Making The Microbiome More Receptive To Immunotherapy For Cancers

A New Study Examines The Gut-Cancer Treatment Impact Of A Fiber-Based Gel.
Having A Healthy Gut Microbiome—The Collection Of Microorganisms That Reside In Our Gastrointestinal Tracts—Can Affect Us In A Variety Of Ways, Including Our Metabolism And Our Mood. Additionally, Studies Show That The Gut Microbiome May Influence How The Immune System Responds To Pathogens. Unbalances In The Gut Microbiome May Also Affect The Way Certain Cancer Treatments Work, According To New Research.

Now, Researchers Funded By The Nibib Are Looking Into Whether A Fiber-Based Gel Can Help Restore Beneficial Gut Microbes So That Immune Checkpoint Inhibitors, A Type Of Cancer Immunotherapy Treatment, Have A Greater Impact On Their Effectiveness.

It Is An Artistic Depiction Of The Digestive System’s Microbiome.

The Gut Microbiome As Seen Through The Eyes Of An Artist. Image By Istock
Human Health And Disease Can Be Affected By Changes In The Gut Microbiome, Which Is Still A Developing Field Of Study In Science. These Results Show That Biomaterials Can Be Used To Alter The Gut Microbiome And Thus Regulate Immune Responses And Potentially Enhance Current Cancer Treatments.

Our Own Immune System Is Enlisted In Cancer Immunotherapy To Identify And Destroy Cancer Cells. Immune Checkpoint Inhibitors Are The Most Common Form Of Cancer Immunotherapy, And They Block Interactions Between Immune Cells And Cancer Cells That Would Otherwise Impede Their Ability To Kill Cancer Cells. Only A Small Percentage Of Cancer Patients Benefit From This Approach, Despite The Fact That It Has Revolutionised Cancer Treatment. This Treatment May Not Work As Well For Patients With Imbalances In Their Gut Microbiome, Research Suggests.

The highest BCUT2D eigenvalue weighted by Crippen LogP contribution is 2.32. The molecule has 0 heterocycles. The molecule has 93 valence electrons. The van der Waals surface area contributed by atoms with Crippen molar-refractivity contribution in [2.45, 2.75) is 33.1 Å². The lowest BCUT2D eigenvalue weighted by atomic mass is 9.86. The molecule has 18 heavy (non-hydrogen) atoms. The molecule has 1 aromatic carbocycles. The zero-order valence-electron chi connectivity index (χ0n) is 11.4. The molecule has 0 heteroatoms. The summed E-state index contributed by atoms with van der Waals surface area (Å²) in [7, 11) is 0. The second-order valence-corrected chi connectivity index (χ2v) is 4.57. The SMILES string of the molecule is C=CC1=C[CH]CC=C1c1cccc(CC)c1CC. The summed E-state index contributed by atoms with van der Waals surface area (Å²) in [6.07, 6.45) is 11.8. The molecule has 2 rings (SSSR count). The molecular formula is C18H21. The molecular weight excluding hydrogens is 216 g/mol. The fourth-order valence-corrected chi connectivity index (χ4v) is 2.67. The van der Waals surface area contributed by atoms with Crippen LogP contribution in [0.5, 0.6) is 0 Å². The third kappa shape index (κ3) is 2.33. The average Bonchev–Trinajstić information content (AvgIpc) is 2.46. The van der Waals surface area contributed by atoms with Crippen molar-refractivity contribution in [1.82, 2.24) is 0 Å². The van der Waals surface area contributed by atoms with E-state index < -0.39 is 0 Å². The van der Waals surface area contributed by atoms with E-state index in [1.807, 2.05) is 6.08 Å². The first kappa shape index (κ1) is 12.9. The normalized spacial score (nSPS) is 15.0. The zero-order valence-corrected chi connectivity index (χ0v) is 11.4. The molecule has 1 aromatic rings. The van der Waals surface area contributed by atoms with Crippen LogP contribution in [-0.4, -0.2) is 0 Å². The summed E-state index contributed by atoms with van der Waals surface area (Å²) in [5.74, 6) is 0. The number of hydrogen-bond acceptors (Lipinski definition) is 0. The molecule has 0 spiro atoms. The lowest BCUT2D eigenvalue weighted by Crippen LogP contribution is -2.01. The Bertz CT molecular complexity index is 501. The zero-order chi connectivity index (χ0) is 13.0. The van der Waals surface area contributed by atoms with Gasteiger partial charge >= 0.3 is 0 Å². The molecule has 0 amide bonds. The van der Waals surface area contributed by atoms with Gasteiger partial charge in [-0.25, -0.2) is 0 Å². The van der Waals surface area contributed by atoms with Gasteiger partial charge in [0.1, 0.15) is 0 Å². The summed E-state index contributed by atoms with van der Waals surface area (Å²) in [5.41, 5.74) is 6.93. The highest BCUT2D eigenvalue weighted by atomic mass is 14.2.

To Improve Cancer Immunotherapy, Many Labs Are Investigating Ways To Manipulate The Gut Microbiome, Including Through Oral Probiotics Or Faecal Microbiota Transplantation. Another Approach Is To Develop A Colon-Retentive Gel Made Of Inulin, A Widely Consumed Food Fibre That Can Modulate The Gut Microbiome To Improve Cancer Immunotherapy Responses.

Prebiotics, Such As Inulin, Are Nondigestible Substances That “Feed” Healthy Gut Bacteria, Thereby Stimulating The Growth Of Only Beneficial Microbes. There Is A Wide Variety Of Foods And Herbs That Contain Inulin, Which Has Been Shown To Increase The Growth Of Beneficial Bacteria In The Human Gut. Using These Findings As A Foundation, The Researchers Tested Whether Inulin Could Boost Responses To An Immune Checkpoint Inhibitor In A Variety Of Cancer-Bearing Mice.

Tumor-Bearing Mice Given Inulin And An Immune Checkpoint Inhibitor Had Less Cancer Growth And A Higher Survival Rate Than Mice Given Only The Immune Checkpoint Inhibitor, According To A Study Published In Nature Biomedical Engineering. These Treatments Were Also Tested To See How They Affected The Mice’s Gut Microbiome. Combining Immunotherapy With A Checkpoint Inhibitor Significantly Increased The Levels Of Several Beneficial Bacteria—Some By More Than 15-Fold—That Have Been Linked To A Positive Response In Cancer Patients. One Type Of Beneficial Bacteria Was Nearly Eradicated By The Immune Checkpoint Inhibitor Treatment On Its Own, But The Inulin Treatment Was Able To Restore Some Of The Bacteria.

If Prolonged Exposure To Inulin In The Gut Could Further Amplify Its Effect, The Researchers Wanted To Investigate. They Created A Viscous Inulin Gel For Oral Administration That Likely Coats The Lining Of The Mice’s Colons. Treatment With An Immune Checkpoint Inhibitor And The Inulin Gel Delayed Tumour Growth In The Mice Significantly More Than Treatment With An Immune Checkpoint Inhibitor And Unmodified Inulin.

Additionally, The Scientists Examined How Inulin Gel And An Immune Checkpoint Inhibitor Impacted The Immune System Of The Mice When Used In Combination. According To Their Findings, This Treatment Improved Antitumor T Cell Responses (White Blood Cells That Can Attack Cancer Cells).

To Improve Cancer Immunotherapy Treatment In Mice, We Developed A Biomaterial That Specifically Targets And Manipulates Beneficial Bacteria In The Intestines.” Cancer Patients May Be Able To Restore A Healthy Gut Microbiome Using Our Colon-Retentive Inulin Gel In The Future.”

A Clinical Trial In Cancer Patients Could Come After A Preclinical Study In Healthy Volunteers, According To Moon, Who Stressed The Importance Of His Research’s Preclinical Nature.


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